Can Ronnie O’Sullivan be beaten?
That’s the question on everybody’s lips after his scintillating 6-0 drubbing of Marco Fu in the first round of the Masters on Tuesday.
O’Sullivan, a winner of the UK Championship before Christmas along with a couple of other ranking events at the tail end of the year, was a huge favourite before the jostles at the Alexandra Palace even began.
However, the seven-time champion appeared practically unbeatable as he thoroughly dismantled any meagre challenge from his opponent in a whitewash thrashing that included a hat-trick of century breaks and four further runs above 50.
Fu didn’t do all that much wrong but was put under immense pressure from the outset and managed just a paltry 35 points in total.
O’Sullivan represented his usual enigmatic self afterwards when he suggested that he felt dizzy due to a low magnesium count but his unusual, yet predictably riveting, ramblings are simply par for the course for the 42 year-old.
The truth is, whether he’ll admit it or not, he’s in arguably the best form of his entire career and it’s going to either take something very special from an opposing rival to deny him a record 19th Triple Crown title or a complete personal meltdown that seems unlikely, especially in London where he thrives under the conditions each year.
The “Rocket” hasn’t lost a match in the tournament since 2015 and it’s a wonder who could possibly stop him, with Mark Allen the next in line to face his wrath in the quarter-finals.
Meanwhile, Kyren Wilson earned his maiden Masters victory on his second appearance at the Ally Pally with a hard-fought and entertaining 6-4 success against Barry Hawkins.
The pair traded four centuries in an encounter that ebbed one way and then the other before Wilson pulled away from 4-4, aided by an outrageous fluke, to claim the final two frames for a notable career triumph.
The 26 year-old is widely considered as a player who could eventually soar into the highest echelons of the sport and the 2015 Shanghai Masters champion has shown glimpses of his pedigree during this campaign already with final appearances in both the World and English Opens.
Wilson would have perhaps been expecting to face world number one Mark Selby in the last eight but, instead, it’s two-time former champion Mark Williams, resulting in what appears to be a close looking affair on paper.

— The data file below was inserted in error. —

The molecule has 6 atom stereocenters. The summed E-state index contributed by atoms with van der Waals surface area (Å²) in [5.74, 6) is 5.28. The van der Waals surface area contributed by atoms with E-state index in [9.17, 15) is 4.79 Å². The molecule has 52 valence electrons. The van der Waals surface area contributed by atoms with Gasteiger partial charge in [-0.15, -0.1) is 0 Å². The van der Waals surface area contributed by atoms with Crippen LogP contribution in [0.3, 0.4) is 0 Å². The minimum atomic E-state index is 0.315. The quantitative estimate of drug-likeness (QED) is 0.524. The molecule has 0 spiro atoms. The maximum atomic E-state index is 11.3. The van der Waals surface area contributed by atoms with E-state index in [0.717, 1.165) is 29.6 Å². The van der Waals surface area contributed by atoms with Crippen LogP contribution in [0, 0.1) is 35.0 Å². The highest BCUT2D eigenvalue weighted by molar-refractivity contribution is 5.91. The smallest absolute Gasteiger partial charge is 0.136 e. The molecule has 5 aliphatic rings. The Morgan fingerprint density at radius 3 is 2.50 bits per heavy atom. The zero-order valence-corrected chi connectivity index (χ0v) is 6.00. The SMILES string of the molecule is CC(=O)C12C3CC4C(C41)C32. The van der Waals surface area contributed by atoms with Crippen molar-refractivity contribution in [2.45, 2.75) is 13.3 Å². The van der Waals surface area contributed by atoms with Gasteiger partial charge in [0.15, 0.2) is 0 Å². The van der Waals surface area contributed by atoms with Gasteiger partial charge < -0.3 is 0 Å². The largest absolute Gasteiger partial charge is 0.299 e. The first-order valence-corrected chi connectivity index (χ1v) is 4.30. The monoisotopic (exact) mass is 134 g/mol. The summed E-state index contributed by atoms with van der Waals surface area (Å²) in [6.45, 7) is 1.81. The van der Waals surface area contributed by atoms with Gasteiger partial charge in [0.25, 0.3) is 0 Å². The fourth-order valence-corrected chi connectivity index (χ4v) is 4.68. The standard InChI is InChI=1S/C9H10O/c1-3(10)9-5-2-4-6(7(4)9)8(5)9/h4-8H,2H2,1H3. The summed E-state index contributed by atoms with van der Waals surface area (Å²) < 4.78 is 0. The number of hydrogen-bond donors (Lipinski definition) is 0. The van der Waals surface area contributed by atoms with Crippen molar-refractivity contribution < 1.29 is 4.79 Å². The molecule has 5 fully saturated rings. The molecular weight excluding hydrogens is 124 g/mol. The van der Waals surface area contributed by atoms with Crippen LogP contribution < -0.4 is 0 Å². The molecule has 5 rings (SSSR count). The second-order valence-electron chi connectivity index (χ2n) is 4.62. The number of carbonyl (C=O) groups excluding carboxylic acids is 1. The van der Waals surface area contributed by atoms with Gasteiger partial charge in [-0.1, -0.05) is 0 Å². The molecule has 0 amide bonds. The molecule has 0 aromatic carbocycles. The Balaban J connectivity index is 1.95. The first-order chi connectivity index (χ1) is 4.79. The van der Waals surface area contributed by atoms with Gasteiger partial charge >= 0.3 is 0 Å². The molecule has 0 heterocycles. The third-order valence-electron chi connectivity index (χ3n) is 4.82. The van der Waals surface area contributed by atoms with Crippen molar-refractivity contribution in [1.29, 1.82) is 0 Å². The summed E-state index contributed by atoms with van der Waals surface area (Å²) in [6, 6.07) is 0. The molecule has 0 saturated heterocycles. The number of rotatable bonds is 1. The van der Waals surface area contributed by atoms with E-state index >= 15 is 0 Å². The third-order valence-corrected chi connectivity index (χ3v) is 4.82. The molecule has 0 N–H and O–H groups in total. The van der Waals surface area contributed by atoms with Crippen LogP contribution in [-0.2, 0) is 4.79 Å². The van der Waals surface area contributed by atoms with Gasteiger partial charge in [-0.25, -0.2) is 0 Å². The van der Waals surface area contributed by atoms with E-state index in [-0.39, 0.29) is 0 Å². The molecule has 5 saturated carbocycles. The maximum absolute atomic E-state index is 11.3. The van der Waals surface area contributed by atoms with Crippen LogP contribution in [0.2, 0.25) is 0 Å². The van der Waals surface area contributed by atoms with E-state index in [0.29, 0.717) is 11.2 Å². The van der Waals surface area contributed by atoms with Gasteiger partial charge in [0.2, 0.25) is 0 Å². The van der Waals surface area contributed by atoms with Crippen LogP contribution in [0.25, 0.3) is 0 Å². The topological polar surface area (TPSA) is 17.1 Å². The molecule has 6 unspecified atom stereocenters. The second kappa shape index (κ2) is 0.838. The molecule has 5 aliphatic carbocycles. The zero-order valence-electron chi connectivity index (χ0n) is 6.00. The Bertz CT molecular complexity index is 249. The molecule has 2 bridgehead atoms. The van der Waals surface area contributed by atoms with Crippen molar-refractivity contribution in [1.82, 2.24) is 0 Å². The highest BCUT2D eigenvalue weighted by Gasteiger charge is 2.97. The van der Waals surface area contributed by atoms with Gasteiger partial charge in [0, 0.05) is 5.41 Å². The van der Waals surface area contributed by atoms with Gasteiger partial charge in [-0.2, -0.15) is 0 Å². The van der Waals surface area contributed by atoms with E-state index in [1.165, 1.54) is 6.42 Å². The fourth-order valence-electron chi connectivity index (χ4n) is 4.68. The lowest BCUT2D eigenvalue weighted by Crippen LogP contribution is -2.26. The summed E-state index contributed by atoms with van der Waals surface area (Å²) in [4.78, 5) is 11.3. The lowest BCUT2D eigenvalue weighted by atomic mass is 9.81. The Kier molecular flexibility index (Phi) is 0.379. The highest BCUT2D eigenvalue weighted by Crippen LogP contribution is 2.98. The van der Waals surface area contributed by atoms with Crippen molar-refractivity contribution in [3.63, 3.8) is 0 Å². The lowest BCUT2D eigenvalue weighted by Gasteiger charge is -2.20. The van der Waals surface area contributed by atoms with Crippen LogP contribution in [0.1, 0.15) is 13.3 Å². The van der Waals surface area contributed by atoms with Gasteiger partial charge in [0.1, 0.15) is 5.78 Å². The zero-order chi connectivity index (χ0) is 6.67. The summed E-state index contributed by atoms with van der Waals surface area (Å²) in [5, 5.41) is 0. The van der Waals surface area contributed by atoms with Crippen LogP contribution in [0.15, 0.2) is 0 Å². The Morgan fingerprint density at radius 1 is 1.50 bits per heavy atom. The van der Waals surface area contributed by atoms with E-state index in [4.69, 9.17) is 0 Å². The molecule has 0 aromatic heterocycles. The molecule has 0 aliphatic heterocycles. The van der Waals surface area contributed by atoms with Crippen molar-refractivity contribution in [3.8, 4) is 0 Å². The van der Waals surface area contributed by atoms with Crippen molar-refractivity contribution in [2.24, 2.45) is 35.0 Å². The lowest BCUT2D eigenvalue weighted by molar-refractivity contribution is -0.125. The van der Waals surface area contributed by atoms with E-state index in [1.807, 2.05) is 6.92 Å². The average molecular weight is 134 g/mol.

Prior to that, the last 16 concludes on Wednesday with the remaining two matches from the opening hurdle providing all-English and all-Scottish battles.
With victories in the Champion of Champions and Gibraltar Open, along with runners-up finishes in three other ranking events, Shaun Murphy was one of the most prolific players in 2017 and will be hoping to prolong that standard into the new year when he takes on Ali Carter.
That said, the latter boasts a superior head-to-head record against Murphy and was perhaps buoyed by a decent run in last week’s Championship League that saw the “Captain” land victory in Group 4 – funnily enough, at the expense of Murphy.
The difference between that competition, which is played behind closed doors in Coventry, and the conditions in the Masters performing in front of thousands is obvious, but Carter can rise to the occasion as strongly as most so it ought to be a close game at least.
Finally, John Higgins takes on close pal and Masters debutant Anthony McGill in a repeat of their Indian Open final from last summer.
Higgins prevailed in that showdown and again in the Champion of Champions in November to orchestrate a narrow 4-3 advantage from their previous bouts against one another.
How McGill, who famously reached the quarter-finals of the World Championship on his debut in 2015, handles the pressure of playing in this prestigious event for the first time is the million dollar question.
Perhaps in the 26 year-old’s favour is the fact that Higgins, despite being a two-time champion, actually possesses a miserable enough Masters record with only a handful of match victories since he last lifted the trophy in 2006.
The disparity in experience could prove vital, though, especially amid the raucous atmosphere that is uniquely generated at the Ally Pally during each session – something McGill maybe won’t be quite accustomed to.
Live coverage continues on the BBC and Eurosport.